Meanings of Pain

  • Simon van Rysewyk

Table of contents

  1. Front Matter
    Pages i-viii
  2. Simon van Rysewyk
    Pages 1-22
  3. Stuart W. G. Derbyshire
    Pages 23-36
  4. Magali Fernández-Salazar
    Pages 55-69
  5. Simon van Rysewyk
    Pages 71-86
  6. Jessie Dezutter, Laura Dewitte, Siebrecht Vanhooren
    Pages 211-226
  7. Samantha Bunzli, Anne Smith, Rob Schütze, Peter O’Sullivan
    Pages 227-250
  8. Karin Säll Hansson, Carina Elmqvist, Gunilla Lindqvist, Kent Stening
    Pages 295-307
  9. Bronwyn Lennox Thompson
    Pages 309-324
  10. Melita J. Giummarra, Lincoln M. Tracy, Kurtis A. Young, Bernadette M. Fitzgibbon
    Pages 355-373
  11. Michel Barrot, Eric Salvat, Ipek Yalcin
    Pages 375-388
  12. David B. Morris
    Pages 389-401

About this book


Although pain is widely recognized by clinicians and researchers as an experience, pain is always felt in a patient-specific way rather than experienced for what it objectively is, making perceived meaning important in the study of pain. The book contributors explain why meaning is important in the way that pain is felt and promote the integration of quantitative and qualitative methods to study meanings of pain. For the first time in a book, the study of the meanings of pain is given the attention it deserves.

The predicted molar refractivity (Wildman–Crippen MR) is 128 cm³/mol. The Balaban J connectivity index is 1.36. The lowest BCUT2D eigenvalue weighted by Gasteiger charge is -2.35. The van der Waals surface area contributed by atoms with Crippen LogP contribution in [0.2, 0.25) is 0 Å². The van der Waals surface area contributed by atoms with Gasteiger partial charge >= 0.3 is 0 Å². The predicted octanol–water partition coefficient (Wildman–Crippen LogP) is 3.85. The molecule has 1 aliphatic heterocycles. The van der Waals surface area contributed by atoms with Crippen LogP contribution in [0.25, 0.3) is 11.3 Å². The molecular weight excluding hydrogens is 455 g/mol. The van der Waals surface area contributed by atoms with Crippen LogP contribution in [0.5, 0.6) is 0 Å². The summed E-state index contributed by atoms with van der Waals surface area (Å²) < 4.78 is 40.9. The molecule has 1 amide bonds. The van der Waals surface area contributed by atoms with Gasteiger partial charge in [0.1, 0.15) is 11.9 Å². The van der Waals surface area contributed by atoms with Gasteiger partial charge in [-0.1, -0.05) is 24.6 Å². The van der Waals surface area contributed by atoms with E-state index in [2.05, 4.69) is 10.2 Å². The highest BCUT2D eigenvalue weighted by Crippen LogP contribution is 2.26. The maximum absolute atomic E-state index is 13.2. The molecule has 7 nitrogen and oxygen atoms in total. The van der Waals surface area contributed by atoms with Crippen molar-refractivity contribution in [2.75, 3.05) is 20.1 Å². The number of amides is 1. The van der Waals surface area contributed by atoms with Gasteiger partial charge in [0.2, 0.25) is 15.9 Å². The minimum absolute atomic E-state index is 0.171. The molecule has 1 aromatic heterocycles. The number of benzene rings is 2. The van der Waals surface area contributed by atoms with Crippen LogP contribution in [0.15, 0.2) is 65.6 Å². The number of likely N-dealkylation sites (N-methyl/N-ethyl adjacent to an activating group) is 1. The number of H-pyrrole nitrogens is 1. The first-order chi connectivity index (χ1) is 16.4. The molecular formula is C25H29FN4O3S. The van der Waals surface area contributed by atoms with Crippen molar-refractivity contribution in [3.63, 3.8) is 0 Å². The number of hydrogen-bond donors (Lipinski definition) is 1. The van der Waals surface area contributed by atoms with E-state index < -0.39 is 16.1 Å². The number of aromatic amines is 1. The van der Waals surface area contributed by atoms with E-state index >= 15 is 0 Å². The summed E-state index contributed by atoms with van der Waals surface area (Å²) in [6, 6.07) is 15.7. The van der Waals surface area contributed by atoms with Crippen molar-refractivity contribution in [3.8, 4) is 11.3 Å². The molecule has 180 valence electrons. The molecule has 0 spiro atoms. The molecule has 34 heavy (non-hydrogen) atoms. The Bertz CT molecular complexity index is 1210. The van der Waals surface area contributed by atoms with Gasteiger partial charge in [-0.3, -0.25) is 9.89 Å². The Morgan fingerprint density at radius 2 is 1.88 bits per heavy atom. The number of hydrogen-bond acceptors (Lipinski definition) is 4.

All pain research and medicine inevitably have to negotiate how pain is perceived, how meanings of pain can be described within the fabric of a person’s life and neurophysiology, what factors mediate them, how they interact and change over time, and how the relationship between patient, researcher, and clinician might be understood in terms of meaning.

Though meanings of pain are not intensively studied in contemporary pain research or thoroughly described as part of clinical assessment, no pain researcher or clinician can avoid asking questions about how pain is perceived or the types of data and scientific methods relevant in discovering the answers.


Pain Meaning Experience Phenomenology Neuroscience

Editors and affiliations

  • Simon van Rysewyk
    • 1
  1. 1.School of Humanities, Department of Philosophy and Gender StudiesUniversity of TasmaniaTasmaniaAustralia

Bibliographic information

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Health & Hospitals